To residents in Suffolk County, eviction is a dreaded threat. Not only does it remove them from their home, but having an eviction on their record can make it nearly impossible for them to find another affordable place to rent. A new trend sweeping the nation’s cities could give them yet another reason to be fearful of this outcome.
Many cities have passed or are considering laws known as nuisance property ordinances. These laws are designed to deal with neighborhoods that have high crime rates. Under such ordinances, landlords are required to evict tenants if the property requires frequent visits from the police due to 911 calls from the tenants or neighbors. Although the laws sound good in theory, their application has resulted in some unexpected consequences.
A Case in Point
One single mother in Pennsylvania discovered firsthand how this legislation might affect some tenants. She had called 911 at various times because of an abusive boyfriend. After one call, the police told her that they would ask her landlord to evict her if they were called again. The abusive boyfriend was released from jail and showed up at her property demanding to stay. Rememberig the police’s warning, she felt that she had no choice but to let him in. Within a few days, there was another argument with the man that resulted in him attacking her with a broken ashtray. Despite the four-inch laceration on her neck, she begged her neighbor not to call 911 lest she be evicted. After she passed out, her neighbor called, and she was airlifted to the hospital for treatment. Despite her obvious injuries, city officials ordered her evicted from the property.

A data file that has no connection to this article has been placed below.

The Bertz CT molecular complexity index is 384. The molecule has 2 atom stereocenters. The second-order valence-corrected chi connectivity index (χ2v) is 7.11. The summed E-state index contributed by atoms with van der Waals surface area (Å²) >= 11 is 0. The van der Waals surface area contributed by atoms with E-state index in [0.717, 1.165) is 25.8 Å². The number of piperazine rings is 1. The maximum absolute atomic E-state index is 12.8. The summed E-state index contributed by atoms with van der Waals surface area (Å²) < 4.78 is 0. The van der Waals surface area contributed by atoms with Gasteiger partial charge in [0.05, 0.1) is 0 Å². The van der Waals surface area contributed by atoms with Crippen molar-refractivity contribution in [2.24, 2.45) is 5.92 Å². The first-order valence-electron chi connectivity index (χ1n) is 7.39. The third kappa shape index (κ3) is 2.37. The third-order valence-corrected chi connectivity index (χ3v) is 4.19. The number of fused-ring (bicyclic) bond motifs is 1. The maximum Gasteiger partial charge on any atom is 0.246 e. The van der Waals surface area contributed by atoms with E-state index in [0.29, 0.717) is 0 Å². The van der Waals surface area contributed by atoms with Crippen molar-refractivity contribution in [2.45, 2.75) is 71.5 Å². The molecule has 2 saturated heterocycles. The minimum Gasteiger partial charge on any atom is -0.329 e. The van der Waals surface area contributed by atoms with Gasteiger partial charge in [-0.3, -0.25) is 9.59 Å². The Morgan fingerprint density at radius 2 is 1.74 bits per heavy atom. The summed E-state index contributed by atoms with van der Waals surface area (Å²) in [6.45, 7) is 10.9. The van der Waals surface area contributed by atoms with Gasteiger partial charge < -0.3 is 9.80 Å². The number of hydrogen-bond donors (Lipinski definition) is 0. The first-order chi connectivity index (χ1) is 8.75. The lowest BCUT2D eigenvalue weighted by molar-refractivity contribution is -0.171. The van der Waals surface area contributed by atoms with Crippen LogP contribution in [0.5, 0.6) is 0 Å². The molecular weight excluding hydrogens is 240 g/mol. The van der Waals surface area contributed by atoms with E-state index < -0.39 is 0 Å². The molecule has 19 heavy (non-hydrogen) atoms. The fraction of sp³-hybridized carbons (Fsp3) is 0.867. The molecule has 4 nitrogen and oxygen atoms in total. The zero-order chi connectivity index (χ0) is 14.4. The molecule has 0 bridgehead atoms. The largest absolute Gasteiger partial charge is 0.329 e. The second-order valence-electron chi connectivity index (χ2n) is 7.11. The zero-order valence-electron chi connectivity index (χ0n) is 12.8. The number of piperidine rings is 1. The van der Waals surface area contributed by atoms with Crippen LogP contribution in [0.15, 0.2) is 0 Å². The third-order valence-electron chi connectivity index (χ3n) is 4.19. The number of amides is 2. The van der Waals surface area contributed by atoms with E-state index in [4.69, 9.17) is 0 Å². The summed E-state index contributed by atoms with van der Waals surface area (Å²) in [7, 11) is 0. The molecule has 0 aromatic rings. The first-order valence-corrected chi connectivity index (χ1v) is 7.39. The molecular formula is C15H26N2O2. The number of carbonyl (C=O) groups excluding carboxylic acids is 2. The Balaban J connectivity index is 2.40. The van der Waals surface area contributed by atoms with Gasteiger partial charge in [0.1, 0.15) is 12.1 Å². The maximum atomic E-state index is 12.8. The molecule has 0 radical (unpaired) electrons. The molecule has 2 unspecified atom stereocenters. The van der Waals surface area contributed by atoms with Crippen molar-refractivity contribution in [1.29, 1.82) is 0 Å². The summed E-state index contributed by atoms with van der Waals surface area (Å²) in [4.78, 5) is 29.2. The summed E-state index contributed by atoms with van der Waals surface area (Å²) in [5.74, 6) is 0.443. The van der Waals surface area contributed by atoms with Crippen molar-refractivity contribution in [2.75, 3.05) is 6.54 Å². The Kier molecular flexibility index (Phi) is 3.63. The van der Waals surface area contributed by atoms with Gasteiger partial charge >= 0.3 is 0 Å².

Evaluation of the Laws
Once the woman got the ACLU involved, the city backed down from its eviction demand, but these laws are still on the books in numerous other cities and towns. It may not be long before Suffolk County evictions are occurring on this basis as well. Although no one wants to live in a neighborhood with a crime-ridden property, there is some question as to whether penalizing residents for calling 911 is the right answer. Such laws seem to unfairly discriminate against battered women and minorities. They also make individuals hesitant to call the police when they need help. When the laws are used as the basis for an eviction, the affected parties have little or no legal recourse.
It is important for area residents to be aware of the guidelines governing Suffolk County evictions, and it is always a good idea to secure legal advice whenever you have a concern that your home may be in jeopardy. The attorneys of David Witkon Law are experienced in dealing with landlord tenant situations and can help you think through your available options. Contact the office today for a free consultation.